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Posts Tagged ‘Sweet’N Low

“The other night I ate at a real nice family restaurant. Every table had an argument going.”*…

 

buffet

 

There were, at one point, 305 Ponderosas (and sister buffet Bonanzas) in the US, and today there are 75 locations total — including 19 in Puerto Rico and a handful scattered in Egypt, Qatar, Taiwan, and the UAE. The Ponderosa parent company filed for Chapter 11 bankruptcy in 2008, the same year as the company that owns Old Country Buffet (and four other buffet chains).

That company, Ovation Brands. filed for bankruptcy twice more by 2016, at which point USA Today noted that it had “the dubious and relatively rare distinction” of entering what finance guys like to “jokingly refer to as Chapter 33 — that is, Chapter 11 bankruptcy for a third time.” The same year, Garden Fresh Restaurants, which owns Souplantation and Sweet Tomatoes, filed for bankruptcy as well, citing $175 million in debt.

In 2016, Eater’s Dana Hatic blamed the fall of the buffet on America’s “newfound focus on fast casual dining [and] farm-to-table menus,” as well as “widespread attention on the health effects of obesity and overconsumption.” This makes some sense, and at the same time, it does not.The buffet is a good idea. The buffet is a symbol of the American dream. The buffet is delicious. The buffet is affordable, and a lot of us love a deal. When did our hearts grow cold toward buffets, and why?…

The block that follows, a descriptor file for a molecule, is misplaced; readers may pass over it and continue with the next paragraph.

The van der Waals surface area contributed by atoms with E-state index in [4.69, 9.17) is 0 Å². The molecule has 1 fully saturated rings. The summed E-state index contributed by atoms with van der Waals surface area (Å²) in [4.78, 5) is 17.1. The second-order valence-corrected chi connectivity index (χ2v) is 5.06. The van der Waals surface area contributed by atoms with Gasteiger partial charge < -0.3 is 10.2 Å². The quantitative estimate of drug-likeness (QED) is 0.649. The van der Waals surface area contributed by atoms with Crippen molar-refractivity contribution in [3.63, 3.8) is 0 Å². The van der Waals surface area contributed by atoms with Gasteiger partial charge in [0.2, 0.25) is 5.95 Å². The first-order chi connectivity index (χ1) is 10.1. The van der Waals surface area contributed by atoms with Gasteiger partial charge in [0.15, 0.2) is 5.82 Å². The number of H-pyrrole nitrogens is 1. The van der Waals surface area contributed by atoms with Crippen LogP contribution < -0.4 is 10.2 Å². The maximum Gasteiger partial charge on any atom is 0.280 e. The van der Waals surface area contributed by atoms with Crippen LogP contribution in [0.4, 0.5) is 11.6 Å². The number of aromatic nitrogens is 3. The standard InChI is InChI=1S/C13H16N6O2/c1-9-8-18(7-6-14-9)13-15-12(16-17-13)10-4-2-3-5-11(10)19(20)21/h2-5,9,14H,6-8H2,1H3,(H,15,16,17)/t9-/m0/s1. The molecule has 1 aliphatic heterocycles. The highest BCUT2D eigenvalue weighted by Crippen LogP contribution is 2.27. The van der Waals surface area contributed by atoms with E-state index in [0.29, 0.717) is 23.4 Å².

Meditate on the mystery of the missing comestibles at “When did America’s heart turn cold on buffet chains?

* George Carlin

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As we walk the line, we might spare a thought for Benjamin Eisenstadt; he died on this date in 1996.  After a stint running a cafeteria in the Brooklyn Navy Yard, Eisenstadt became a manufacturer, first (and briefly) of tea bags, then of an invention of his own– the single-serving sugar packet.

In 1957, he began mixing powdered saccharine (previously available only in a liquid form with dextrose, and created Sweet’N Low, a no-calorie sweetener available in (his) single-serve packets, which he colored bright pink to avoid confusion with (white) sugar packets.

Eisenstadt was also the first to packet soy sauce in single-serving packets.

eisenstat source

 

Written by LW

April 8, 2019 at 1:01 am

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